Smart Moves by Ellen James Martin

Tips for Seniors Who Want a Second Home

Many seniors close to retirement aspire to finally buy a second home in a vacation setting. Surprisingly low mortgage rates make that goal seem all the more viable at present. Yet because the volatile economy is now eroding savings accounts, many want to be doubly sure they’re making a safe move.

Take the case of a self-employed couple in their early 60s who dreamed of building a mountainside cottage. But before signing a contract, they first reviewed their finances.

To be sure they were on solid ground, the couple headed to the office of Shawn Koch, a certified financial planner. She helped them compare their savings against their expected future cash flow needs in retirement. She also factored in the Social Security benefits they could collect to help cover their income needs during their non-working years. This gave them the confidence to move forward with their plans.

The reason this self-employed couple could afford to fulfill their home-building plans was that they’d lived frugally and built a sizable retirement portfolio. Equally important was that both could qualify for substantial Social Security benefits once they reached 66, what the government currently defines as their “full retirement age.”

“Although it will never make you rich, collecting Social Security is like purchasing a government-backed annuity with built-in cost-of-living adjustments for the rest of your life,” Koch says.

Lesley Brey, the founder of a fee-only financial planning firm who’s developed an expertise in Social Security, urges anyone contemplating retirement to wait beyond age 62 before starting to collect their benefits, assuming they can afford to do so.

“Social Security benefits are for the rest of your life -- however long you live. People shouldn’t give up this longevity insurance lightly,” says Brey, who’s worked in the financial planning field since 1997.

Here are a few home-buying pointers for those nearing retirement:

-- Seek help to outline a retirement budget.

Eric Tyson, a consumer expert and co-author of “Personal Finance for Seniors for Dummies,” recommends that before they start shopping for a second home, seniors ask an accountant or financial planner to help them develop a retirement budget. Alternatively, they can create their own budget with the use of one of the free retirement calculators available on the internet through such companies as Vanguard (vanguard.com) or T. Rowe Price (troweprice.com)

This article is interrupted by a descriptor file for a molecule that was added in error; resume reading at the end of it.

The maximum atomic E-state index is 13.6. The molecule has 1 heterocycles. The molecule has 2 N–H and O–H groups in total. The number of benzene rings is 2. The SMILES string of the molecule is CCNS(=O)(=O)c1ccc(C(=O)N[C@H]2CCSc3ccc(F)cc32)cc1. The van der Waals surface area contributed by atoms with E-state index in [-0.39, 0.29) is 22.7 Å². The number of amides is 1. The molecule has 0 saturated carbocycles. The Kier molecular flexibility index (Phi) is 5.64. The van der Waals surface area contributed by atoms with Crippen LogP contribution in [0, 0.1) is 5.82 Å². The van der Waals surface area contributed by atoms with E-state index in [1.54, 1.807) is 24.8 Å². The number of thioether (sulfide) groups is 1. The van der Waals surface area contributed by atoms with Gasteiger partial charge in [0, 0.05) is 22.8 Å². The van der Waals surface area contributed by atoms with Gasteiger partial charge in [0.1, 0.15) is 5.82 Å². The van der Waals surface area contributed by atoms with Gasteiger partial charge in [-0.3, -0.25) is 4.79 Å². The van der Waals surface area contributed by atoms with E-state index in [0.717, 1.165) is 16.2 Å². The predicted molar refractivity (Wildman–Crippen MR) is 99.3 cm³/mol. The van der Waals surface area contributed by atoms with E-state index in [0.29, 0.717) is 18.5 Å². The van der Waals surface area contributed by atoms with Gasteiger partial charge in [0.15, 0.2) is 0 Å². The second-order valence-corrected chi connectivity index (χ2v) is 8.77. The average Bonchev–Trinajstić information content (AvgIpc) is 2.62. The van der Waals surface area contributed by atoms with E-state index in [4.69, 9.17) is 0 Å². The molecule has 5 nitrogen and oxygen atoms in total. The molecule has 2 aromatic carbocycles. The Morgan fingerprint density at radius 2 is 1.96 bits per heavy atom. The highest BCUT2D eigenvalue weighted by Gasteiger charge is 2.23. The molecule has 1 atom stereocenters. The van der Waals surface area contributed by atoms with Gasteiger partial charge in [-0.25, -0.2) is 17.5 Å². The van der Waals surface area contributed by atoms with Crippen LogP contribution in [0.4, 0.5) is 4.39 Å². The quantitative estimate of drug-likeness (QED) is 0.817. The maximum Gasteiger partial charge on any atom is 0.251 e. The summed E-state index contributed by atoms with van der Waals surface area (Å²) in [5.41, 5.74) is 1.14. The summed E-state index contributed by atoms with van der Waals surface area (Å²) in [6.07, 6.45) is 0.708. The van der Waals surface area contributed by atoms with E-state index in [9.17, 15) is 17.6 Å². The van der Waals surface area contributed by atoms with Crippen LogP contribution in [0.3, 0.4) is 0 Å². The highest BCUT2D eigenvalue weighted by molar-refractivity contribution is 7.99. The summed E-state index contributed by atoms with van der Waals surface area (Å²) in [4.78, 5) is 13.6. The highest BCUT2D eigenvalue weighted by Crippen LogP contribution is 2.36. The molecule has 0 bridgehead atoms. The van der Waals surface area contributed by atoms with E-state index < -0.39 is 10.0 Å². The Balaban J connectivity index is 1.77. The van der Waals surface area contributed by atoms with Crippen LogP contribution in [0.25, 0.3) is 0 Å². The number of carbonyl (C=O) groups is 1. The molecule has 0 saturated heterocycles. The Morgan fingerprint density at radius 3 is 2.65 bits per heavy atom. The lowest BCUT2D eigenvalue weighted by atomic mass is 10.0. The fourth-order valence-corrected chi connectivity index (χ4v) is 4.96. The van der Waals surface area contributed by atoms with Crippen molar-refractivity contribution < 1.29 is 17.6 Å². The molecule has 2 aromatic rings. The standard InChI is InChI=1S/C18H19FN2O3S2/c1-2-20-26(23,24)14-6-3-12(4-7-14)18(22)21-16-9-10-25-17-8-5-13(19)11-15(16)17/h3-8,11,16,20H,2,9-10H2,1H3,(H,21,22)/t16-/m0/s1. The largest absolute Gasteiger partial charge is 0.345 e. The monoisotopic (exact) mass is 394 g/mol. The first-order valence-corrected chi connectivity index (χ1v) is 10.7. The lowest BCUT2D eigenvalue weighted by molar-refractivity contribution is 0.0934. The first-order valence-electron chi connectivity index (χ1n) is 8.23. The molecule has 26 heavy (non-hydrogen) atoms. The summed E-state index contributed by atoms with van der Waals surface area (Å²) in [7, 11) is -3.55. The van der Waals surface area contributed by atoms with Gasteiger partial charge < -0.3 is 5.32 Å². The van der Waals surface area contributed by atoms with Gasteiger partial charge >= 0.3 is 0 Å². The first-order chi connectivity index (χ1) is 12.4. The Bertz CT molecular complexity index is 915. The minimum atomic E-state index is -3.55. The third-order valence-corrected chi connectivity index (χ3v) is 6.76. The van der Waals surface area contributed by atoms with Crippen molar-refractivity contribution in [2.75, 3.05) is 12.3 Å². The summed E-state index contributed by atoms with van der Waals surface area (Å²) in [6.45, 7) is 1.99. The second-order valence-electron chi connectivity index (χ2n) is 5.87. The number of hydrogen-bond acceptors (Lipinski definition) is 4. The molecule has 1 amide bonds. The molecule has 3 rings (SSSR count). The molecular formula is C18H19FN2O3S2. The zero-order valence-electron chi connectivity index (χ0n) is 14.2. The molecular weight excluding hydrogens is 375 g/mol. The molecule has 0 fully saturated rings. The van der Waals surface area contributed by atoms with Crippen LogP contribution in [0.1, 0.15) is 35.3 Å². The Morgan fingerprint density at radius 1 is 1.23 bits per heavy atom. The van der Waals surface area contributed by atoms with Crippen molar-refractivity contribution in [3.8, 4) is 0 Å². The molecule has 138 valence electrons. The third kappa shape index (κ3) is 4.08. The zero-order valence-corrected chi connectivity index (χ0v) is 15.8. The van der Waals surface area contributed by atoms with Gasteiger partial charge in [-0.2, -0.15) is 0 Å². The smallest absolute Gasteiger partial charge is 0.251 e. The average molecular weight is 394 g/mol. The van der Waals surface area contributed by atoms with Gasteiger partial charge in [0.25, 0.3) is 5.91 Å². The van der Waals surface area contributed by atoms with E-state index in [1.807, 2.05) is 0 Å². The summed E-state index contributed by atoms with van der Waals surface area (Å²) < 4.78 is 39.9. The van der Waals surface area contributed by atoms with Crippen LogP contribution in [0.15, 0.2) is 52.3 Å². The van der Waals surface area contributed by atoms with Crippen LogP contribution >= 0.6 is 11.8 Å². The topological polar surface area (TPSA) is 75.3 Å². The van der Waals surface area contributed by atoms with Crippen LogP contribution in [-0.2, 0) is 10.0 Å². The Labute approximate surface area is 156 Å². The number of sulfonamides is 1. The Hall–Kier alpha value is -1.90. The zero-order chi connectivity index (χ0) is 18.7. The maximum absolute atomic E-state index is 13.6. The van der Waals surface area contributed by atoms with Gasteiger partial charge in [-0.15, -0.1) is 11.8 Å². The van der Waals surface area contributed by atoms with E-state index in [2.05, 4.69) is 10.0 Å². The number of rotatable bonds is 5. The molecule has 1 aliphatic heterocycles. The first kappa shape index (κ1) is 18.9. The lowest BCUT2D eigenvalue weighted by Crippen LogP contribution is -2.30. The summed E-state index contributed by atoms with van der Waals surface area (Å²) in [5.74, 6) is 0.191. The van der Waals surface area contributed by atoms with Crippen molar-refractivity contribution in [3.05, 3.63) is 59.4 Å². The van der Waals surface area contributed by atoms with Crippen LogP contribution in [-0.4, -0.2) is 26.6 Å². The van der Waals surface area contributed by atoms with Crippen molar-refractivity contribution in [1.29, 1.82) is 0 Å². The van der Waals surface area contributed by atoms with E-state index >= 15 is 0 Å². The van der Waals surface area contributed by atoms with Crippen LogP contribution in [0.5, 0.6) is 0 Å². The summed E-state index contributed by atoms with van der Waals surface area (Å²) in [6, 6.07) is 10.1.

In making your calculations, Tyson, who formerly worked as a financial counselor, strongly recommends you assume you’ll survive into your 80s or even 90s.

The only people who can afford to assume an abbreviated life span, Tyson says, are those diagnosed with serious medical issues.

-- Avoid claiming Social Security benefits just to fund your second home.

Brey says once they’re eligible, many people find the notion of tapping benefits tantalizing. This is especially likely if they’re anxious to purchase a second home.

“At age 62, the temptation to start drawing Social Security benefits right away can be very, very strong,” she says.

But Brey urges anyone who can hold out for larger retirement benefits at age 66 or beyond to do so. And she says it would be particularly unwise to claim early, with lesser benefits, for the purpose of helping fund a second home purchase.

“In case you live to 94, you want to be sure you have a sufficient financial buffer,” she says.

-- Factor lifestyle preferences into your second home decision.

For many who’ve long been attentive to the need for retirement savings, Tyson says Social Security represents a relatively minor component of their retirement plans. Those with a large nest egg can typically afford to wait until age 66 or even later to start collecting benefits.

Moreover, many in this group can consider the purchase of a second home without reliance on Social Security to help cover their mortgage payments.

As Tyson notes, some financial planners are biased against buying real estate in the years prior to retirement. After all, many planners (except those who work on a “fee-only” basis) make their living on commissions from the sale of investment products, as well as insurance, and not real estate.

But Tyson says people who’ve amassed a large war chest of retirement assets or who are entitled to benefits from a healthy traditional pension program, or both, could now be well-positioned to actualize a second home purchase.

“Preparing for retirement is not all about numbers. It’s also about having a great quality of life going forward,” he says.

(To contact Ellen James Martin, email her at ellenjamesmartin@gmail.com.)